Whom we elect, especially locally, makes a big difference. Let's not forget what brought us here.

Tuesday, January 08, 2013

Hathaway resigns. Snyder will appoint Supreme Court Justice.

We went from Justice Cliff Taylor, a real good man, to this.From WXYZ

(WXYZ) - Legal experts are saying that Michigan Supreme Court Justice Diane Hathaway may have avoided suspension by the Judicial Tenure Commission by announcing her retirement , but that doesn't mean she won't face criminal charges.
Channel 7 legal analyst Tom Cranmer says that is the big question and he believes it's a possibility.
This all surrounds allegations Hathaway shuffled properties in Michigan and Florida to enable a short sale on one. It was a story first reported by the 7 Action News Investigators.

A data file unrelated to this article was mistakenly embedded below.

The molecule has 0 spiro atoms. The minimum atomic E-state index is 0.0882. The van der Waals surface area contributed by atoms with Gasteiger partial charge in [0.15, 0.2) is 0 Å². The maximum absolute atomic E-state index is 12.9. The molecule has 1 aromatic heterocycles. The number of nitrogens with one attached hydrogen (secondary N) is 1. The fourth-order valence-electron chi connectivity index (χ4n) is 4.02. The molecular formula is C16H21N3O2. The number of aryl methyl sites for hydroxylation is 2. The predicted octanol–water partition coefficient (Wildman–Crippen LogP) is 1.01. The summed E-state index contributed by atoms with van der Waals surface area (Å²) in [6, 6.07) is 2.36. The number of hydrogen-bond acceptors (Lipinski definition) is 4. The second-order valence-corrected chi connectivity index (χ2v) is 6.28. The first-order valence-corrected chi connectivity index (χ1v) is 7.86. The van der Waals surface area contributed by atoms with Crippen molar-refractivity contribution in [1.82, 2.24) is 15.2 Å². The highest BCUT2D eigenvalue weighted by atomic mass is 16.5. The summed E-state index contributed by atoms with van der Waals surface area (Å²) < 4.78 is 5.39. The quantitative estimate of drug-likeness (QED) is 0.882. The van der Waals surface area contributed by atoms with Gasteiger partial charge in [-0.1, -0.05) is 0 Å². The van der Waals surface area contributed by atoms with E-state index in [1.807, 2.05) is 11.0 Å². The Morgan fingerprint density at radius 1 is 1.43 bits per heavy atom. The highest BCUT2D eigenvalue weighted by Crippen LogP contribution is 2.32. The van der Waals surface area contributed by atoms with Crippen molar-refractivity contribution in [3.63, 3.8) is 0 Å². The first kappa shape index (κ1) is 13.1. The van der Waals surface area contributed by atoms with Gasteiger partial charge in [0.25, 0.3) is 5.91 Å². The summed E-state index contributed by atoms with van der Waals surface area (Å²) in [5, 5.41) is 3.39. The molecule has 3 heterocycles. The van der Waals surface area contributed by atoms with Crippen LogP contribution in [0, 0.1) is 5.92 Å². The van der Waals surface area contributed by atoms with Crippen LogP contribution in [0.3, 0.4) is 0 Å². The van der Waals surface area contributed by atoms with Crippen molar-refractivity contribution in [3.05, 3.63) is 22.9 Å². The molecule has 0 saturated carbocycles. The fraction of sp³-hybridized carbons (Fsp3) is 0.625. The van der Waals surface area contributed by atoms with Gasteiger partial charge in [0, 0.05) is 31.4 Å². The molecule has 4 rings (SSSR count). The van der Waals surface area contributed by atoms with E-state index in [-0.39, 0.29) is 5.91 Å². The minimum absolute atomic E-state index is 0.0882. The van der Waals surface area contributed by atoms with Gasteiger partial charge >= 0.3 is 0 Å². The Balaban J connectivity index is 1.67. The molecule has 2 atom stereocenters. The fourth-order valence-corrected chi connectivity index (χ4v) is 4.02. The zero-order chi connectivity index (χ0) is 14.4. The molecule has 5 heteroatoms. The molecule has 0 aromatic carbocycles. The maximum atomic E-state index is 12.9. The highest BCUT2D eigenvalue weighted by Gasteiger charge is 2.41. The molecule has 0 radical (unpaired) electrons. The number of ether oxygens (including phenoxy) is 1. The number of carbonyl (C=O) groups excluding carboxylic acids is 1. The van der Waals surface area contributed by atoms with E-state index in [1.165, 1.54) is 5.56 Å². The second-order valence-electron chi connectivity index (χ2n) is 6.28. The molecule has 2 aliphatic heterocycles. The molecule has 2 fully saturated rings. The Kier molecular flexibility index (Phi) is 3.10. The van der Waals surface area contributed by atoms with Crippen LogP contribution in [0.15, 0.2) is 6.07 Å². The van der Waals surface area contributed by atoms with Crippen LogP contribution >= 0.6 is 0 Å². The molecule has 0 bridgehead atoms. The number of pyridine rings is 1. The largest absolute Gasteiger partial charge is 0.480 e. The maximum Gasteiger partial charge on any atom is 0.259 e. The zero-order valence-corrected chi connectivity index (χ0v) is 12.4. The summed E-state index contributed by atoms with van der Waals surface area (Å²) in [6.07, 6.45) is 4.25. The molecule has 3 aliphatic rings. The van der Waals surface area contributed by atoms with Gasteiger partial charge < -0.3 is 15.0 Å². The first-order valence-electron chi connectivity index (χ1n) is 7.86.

Both the JYC and the US Attorney's Office have alleged fraud against Hathaway-- the US Attorney's claim is civil for now.

With Hathaway's resignation, Rick Snyder will appoint a new Supreme Court Justice. Personally, my first choice would be Wayne County Circuit Judge Dan Ryan if he wants it. I have no idea if he does. Another suggestion would be Colleen O'Brien who ran last time. O'Brien had a close loss to McCormack. This would follow the path of Justice Brian Zahra who lost in 02 or 04 and was later appointed and won his retention race. 
I hope Snyder picks someone good and someone with judicial experience. Supreme Court Justices need to be judges first.

The appointee will have to run in 2014 for the rest of the partial term. We have to be ready to go.

Friday, January 04, 2013

The New Livingston County GOP Chair